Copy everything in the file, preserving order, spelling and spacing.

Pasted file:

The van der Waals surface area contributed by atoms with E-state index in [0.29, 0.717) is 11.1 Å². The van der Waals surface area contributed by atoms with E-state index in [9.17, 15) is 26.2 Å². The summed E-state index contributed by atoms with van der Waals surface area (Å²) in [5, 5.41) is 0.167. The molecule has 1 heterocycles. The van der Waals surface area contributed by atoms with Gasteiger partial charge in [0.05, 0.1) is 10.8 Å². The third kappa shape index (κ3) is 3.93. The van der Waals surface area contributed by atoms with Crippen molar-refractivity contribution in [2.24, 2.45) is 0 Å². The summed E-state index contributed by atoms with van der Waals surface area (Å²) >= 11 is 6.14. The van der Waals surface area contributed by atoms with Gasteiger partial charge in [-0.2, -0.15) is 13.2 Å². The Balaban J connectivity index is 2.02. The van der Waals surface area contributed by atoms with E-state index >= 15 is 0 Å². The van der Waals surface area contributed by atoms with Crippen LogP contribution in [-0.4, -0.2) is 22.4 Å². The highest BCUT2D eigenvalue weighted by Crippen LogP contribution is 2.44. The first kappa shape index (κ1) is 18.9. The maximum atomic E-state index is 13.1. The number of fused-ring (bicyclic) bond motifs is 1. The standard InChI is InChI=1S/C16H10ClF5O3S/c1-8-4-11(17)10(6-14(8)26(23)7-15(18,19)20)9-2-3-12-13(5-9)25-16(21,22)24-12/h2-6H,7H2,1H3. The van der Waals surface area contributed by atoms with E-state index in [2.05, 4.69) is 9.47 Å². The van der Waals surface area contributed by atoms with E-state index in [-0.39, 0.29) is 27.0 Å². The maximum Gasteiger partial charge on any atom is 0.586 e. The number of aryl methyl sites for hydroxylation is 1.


The van der Waals surface area contributed by atoms with E-state index in [0.29, 0.717) is 11.1 Å². The van der Waals surface area contributed by atoms with E-state index in [9.17, 15) is 26.2 Å². The summed E-state index contributed by atoms with van der Waals surface area (Å²) in [5, 5.41) is 0.167. The molecule has 1 heterocycles. The van der Waals surface area contributed by atoms with Gasteiger partial charge in [0.05, 0.1) is 10.8 Å². The third kappa shape index (κ3) is 3.93. The van der Waals surface area contributed by atoms with Crippen molar-refractivity contribution in [2.24, 2.45) is 0 Å². The summed E-state index contributed by atoms with van der Waals surface area (Å²) >= 11 is 6.14. The van der Waals surface area contributed by atoms with Gasteiger partial charge in [-0.2, -0.15) is 13.2 Å². The Balaban J connectivity index is 2.02. The van der Waals surface area contributed by atoms with E-state index >= 15 is 0 Å². The van der Waals surface area contributed by atoms with Crippen LogP contribution in [-0.4, -0.2) is 22.4 Å². The highest BCUT2D eigenvalue weighted by Crippen LogP contribution is 2.44. The first kappa shape index (κ1) is 18.9. The maximum atomic E-state index is 13.1. The number of fused-ring (bicyclic) bond motifs is 1. The standard InChI is InChI=1S/C16H10ClF5O3S/c1-8-4-11(17)10(6-14(8)26(23)7-15(18,19)20)9-2-3-12-13(5-9)25-16(21,22)24-12/h2-6H,7H2,1H3. The van der Waals surface area contributed by atoms with E-state index in [2.05, 4.69) is 9.47 Å². The van der Waals surface area contributed by atoms with E-state index in [-0.39, 0.29) is 27.0 Å². The maximum Gasteiger partial charge on any atom is 0.586 e. The number of aryl methyl sites for hydroxylation is 1.